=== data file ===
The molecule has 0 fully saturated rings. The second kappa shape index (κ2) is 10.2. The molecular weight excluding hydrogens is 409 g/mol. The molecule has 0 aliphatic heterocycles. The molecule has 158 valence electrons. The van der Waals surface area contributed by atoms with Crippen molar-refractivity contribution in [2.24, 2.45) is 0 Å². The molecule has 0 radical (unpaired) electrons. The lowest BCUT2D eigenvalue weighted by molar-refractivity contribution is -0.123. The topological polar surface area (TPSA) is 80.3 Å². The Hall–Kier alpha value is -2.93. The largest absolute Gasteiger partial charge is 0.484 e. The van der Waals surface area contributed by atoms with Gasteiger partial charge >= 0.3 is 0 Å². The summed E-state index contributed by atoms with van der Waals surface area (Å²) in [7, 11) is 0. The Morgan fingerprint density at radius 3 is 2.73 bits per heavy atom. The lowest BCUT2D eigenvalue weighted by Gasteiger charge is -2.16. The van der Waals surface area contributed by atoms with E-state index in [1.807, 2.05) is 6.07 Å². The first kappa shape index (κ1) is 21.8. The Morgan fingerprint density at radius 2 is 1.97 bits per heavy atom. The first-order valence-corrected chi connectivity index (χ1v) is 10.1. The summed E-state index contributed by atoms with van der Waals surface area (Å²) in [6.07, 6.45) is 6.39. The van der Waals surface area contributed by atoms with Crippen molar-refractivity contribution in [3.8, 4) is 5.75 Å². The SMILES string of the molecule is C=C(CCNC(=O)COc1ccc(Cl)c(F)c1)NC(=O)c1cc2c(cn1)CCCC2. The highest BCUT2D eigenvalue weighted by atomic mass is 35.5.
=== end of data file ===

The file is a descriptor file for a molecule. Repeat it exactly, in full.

The molecule has 0 fully saturated rings. The second kappa shape index (κ2) is 10.2. The molecular weight excluding hydrogens is 409 g/mol. The molecule has 0 aliphatic heterocycles. The molecule has 158 valence electrons. The van der Waals surface area contributed by atoms with Crippen molar-refractivity contribution in [2.24, 2.45) is 0 Å². The molecule has 0 radical (unpaired) electrons. The lowest BCUT2D eigenvalue weighted by molar-refractivity contribution is -0.123. The topological polar surface area (TPSA) is 80.3 Å². The Hall–Kier alpha value is -2.93. The largest absolute Gasteiger partial charge is 0.484 e. The van der Waals surface area contributed by atoms with Gasteiger partial charge >= 0.3 is 0 Å². The summed E-state index contributed by atoms with van der Waals surface area (Å²) in [7, 11) is 0. The Morgan fingerprint density at radius 3 is 2.73 bits per heavy atom. The lowest BCUT2D eigenvalue weighted by Gasteiger charge is -2.16. The van der Waals surface area contributed by atoms with E-state index in [1.807, 2.05) is 6.07 Å². The first kappa shape index (κ1) is 21.8. The Morgan fingerprint density at radius 2 is 1.97 bits per heavy atom. The first-order valence-corrected chi connectivity index (χ1v) is 10.1. The summed E-state index contributed by atoms with van der Waals surface area (Å²) in [6.07, 6.45) is 6.39. The van der Waals surface area contributed by atoms with Crippen molar-refractivity contribution in [3.8, 4) is 5.75 Å². The SMILES string of the molecule is C=C(CCNC(=O)COc1ccc(Cl)c(F)c1)NC(=O)c1cc2c(cn1)CCCC2. The highest BCUT2D eigenvalue weighted by atomic mass is 35.5.